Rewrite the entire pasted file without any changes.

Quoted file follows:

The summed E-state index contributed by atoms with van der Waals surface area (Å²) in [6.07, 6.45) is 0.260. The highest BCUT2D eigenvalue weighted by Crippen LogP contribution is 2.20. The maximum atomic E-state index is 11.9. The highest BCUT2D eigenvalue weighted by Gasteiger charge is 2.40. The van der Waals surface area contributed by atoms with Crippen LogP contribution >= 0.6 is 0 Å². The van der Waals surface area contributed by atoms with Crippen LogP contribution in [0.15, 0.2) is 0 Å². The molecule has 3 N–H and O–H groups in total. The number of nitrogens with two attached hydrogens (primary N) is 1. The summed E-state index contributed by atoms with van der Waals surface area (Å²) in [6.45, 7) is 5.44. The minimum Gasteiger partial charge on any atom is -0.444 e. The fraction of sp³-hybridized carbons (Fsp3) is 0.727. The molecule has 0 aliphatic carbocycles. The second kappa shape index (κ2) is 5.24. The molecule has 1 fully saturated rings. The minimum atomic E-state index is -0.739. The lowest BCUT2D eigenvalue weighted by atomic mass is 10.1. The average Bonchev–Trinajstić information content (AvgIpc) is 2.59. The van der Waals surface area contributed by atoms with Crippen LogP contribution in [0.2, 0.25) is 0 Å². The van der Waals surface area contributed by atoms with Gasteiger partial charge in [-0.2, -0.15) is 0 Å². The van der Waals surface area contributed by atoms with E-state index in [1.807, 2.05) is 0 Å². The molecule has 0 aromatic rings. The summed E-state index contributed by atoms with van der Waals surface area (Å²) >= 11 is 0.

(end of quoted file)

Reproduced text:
The summed E-state index contributed by atoms with van der Waals surface area (Å²) in [6.07, 6.45) is 0.260. The highest BCUT2D eigenvalue weighted by Crippen LogP contribution is 2.20. The maximum atomic E-state index is 11.9. The highest BCUT2D eigenvalue weighted by Gasteiger charge is 2.40. The van der Waals surface area contributed by atoms with Crippen LogP contribution >= 0.6 is 0 Å². The van der Waals surface area contributed by atoms with Crippen LogP contribution in [0.15, 0.2) is 0 Å². The molecule has 3 N–H and O–H groups in total. The number of nitrogens with two attached hydrogens (primary N) is 1. The summed E-state index contributed by atoms with van der Waals surface area (Å²) in [6.45, 7) is 5.44. The minimum Gasteiger partial charge on any atom is -0.444 e. The fraction of sp³-hybridized carbons (Fsp3) is 0.727. The molecule has 0 aliphatic carbocycles. The second kappa shape index (κ2) is 5.24. The molecule has 1 fully saturated rings. The minimum atomic E-state index is -0.739. The lowest BCUT2D eigenvalue weighted by atomic mass is 10.1. The average Bonchev–Trinajstić information content (AvgIpc) is 2.59. The van der Waals surface area contributed by atoms with Crippen LogP contribution in [0.2, 0.25) is 0 Å². The van der Waals surface area contributed by atoms with Gasteiger partial charge in [-0.2, -0.15) is 0 Å². The van der Waals surface area contributed by atoms with E-state index in [1.807, 2.05) is 0 Å². The molecule has 0 aromatic rings. The summed E-state index contributed by atoms with van der Waals surface area (Å²) >= 11 is 0.